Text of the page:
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Nobody died.

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I have realized that I am in the midst of a new trend in my life. The “firsts”.

My first Valentine’s Day, my first Mother’s Day, soon to be my first prom weekend (but then again, it was that way last year in reality) and further down the road my first Thanksgiving and my first Christmas. It’s like living after losing a loved one, as if someone has died. Which, I suppose, is true in a sense.

It occurred to me what people/professionals mean when they compare a divorce to a death on the scale of experience and stress. It is very similar in so many ways, I agree. And yet, I wonder if it isn’t just a bit more complicated. There are supposedly “five stages of grief”, but maybe there are more for divorce. Maybe certain stages need to be repeated, almost endlessly like a scratched record, before you get to the good stuff.

I want it to be that simple, linear experience.

I feel bad today, I will feel worse tomorrow, and maybe even worse than worse the day after, but about a week (or month, or year) from now it I will miraculously feel better because I’ve accomplished my list of “to do’s when you get divorced”. A checklist of sorts that will make a person feel accomplished and lighter when all of the items have been checked off. Is there a checklist somewhere that I just don’t know about?

I need to know what “the plan” is, you know?

That’s how I do things, I plan. I make lists. I like to check off items on my lists, too. I assess, react and plan, for the most part. Of course, I also follow my gut and my heart along the way, but tempered with “common sense”. I’m not a complete freak, for goodness sakes!

But this whole divorce road is dark and foggy. There are some days that I feel ready to move on and tackle my new life, the sun comes out and I jump out of bed, with new focus and positivity. Then other days I could just as easily stay in my pajamas, not shower and eat cookies and chips while I watch TV all day. Sometimes I can string a few of each day together, so by the end of the week it looks as if I’ve been away on vacation and home sick, all at the same time.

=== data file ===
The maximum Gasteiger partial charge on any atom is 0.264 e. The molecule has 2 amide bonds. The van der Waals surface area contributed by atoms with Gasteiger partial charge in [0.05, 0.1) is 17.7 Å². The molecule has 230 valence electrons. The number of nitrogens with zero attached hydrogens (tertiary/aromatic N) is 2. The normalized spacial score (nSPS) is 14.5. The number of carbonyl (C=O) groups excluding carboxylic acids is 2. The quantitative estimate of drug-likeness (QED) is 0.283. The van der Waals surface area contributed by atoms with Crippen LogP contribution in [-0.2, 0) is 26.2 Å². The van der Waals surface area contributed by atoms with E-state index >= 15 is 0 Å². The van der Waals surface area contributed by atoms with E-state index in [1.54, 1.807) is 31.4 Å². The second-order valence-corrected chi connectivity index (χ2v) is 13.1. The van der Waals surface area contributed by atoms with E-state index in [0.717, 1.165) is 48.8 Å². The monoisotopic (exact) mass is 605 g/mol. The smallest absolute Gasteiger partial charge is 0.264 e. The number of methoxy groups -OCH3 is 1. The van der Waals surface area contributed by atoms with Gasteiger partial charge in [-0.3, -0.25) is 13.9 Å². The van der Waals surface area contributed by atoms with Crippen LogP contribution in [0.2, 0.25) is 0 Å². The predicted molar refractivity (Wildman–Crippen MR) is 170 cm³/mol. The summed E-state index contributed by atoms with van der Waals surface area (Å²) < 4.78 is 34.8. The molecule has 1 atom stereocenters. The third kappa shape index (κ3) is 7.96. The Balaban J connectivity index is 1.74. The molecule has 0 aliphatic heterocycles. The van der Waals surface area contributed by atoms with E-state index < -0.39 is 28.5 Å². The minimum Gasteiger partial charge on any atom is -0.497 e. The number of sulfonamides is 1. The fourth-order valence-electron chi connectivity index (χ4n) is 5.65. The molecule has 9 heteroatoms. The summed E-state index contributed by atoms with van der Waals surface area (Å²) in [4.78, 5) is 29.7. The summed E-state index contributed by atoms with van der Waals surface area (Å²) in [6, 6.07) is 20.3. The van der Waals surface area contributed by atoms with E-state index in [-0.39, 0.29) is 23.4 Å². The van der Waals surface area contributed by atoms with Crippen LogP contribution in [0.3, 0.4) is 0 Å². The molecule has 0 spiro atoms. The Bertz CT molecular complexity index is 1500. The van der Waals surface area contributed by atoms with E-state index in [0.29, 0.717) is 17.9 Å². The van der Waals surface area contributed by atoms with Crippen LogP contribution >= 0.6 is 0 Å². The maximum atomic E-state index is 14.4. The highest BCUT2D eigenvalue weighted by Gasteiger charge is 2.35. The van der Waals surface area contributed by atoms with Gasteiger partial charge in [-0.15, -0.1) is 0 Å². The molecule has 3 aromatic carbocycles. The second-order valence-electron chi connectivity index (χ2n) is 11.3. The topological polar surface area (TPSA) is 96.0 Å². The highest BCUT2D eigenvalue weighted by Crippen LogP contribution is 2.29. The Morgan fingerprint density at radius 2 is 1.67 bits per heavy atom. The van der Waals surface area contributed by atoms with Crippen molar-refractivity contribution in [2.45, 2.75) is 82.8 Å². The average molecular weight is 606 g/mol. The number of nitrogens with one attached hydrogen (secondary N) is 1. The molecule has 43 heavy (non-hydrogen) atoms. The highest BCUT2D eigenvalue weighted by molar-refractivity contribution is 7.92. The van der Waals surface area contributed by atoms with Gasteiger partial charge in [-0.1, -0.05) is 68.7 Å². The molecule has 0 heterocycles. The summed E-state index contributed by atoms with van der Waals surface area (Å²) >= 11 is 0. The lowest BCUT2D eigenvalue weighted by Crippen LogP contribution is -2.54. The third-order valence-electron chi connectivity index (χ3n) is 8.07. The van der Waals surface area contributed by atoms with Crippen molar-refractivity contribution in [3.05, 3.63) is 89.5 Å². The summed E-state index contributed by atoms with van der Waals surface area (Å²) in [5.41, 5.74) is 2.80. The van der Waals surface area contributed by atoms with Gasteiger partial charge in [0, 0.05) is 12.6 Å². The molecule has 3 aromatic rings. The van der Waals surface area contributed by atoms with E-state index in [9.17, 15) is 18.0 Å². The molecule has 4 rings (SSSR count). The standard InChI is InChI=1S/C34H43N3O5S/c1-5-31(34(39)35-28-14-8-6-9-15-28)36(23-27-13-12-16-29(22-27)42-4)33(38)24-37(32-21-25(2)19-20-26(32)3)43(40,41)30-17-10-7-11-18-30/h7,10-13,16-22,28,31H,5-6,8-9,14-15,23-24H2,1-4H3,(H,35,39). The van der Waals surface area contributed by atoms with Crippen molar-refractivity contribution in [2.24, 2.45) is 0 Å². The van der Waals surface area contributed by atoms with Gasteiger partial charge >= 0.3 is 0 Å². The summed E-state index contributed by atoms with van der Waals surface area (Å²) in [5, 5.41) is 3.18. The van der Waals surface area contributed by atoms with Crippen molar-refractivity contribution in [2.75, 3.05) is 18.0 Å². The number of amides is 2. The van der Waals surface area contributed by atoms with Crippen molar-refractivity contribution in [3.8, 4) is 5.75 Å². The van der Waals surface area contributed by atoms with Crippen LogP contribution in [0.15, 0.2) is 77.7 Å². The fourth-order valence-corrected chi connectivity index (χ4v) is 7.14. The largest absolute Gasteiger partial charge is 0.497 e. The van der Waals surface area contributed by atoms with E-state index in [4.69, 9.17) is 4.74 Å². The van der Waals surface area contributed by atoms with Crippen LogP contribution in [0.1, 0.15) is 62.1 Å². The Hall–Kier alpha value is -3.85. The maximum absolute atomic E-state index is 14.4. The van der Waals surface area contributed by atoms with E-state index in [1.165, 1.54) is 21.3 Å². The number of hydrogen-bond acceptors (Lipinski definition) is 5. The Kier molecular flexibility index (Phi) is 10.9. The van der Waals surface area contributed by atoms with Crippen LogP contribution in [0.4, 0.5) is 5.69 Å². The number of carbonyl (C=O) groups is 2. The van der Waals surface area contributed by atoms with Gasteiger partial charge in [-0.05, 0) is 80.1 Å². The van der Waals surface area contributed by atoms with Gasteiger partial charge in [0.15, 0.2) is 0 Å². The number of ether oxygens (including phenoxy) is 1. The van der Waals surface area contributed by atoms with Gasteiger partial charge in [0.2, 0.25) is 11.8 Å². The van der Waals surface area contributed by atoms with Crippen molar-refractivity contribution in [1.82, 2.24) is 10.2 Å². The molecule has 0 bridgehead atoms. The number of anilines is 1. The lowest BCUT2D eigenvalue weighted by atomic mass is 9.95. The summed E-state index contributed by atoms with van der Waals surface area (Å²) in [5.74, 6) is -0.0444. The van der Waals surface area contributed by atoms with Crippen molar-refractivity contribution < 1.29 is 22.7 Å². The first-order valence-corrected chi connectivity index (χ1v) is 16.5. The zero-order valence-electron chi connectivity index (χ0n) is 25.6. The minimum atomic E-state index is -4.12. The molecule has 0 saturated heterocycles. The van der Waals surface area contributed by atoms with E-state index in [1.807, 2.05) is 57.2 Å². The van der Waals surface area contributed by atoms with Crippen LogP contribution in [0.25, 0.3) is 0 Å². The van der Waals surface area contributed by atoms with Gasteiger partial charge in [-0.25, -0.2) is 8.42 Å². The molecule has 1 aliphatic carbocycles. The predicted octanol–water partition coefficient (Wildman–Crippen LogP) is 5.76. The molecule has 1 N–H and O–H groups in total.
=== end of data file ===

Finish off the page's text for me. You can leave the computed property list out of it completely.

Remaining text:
I realize that “every divorce is different” so there is no real paved road to follow. But are we all going through the same emotional rollercoaster, or is it just me? I feel as if there are some people that just deal with it and barely miss a step in their normal lives during this tedium of details and highs and lows – my soon to be ex, for example. But I’m sure that other people are more like me, going about their business thinking that they have cleared the “bad stage” and are on their merry way to the “good stuff” only to be blindsided by anxiety while they replay that entire last argument in their head at 2am.

Grief has many stages, and plays out differently for everyone, I get it. But let’s not compare it to dealing with a death anymore, okay? That other person who ripped your heart out? Yeah, they’re still alive, inserting themselves into your life at different intervals of time and for a plethora of reasons, especially if you share children.

They are out, and living the life that they wanted to…just not with you.

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One thought on “Nobody died.

  1. I’ve never been divorced, but I was abandoned by my dad shortly after my mom died (when I was 16). I used to compare it to losing my mother, so I can empathize a bit with what you’re saying. At some point, I had to realize that it really wasn’t the same as losing someone to death; it’s worse because the person is still there, choosing a different life.

    Like

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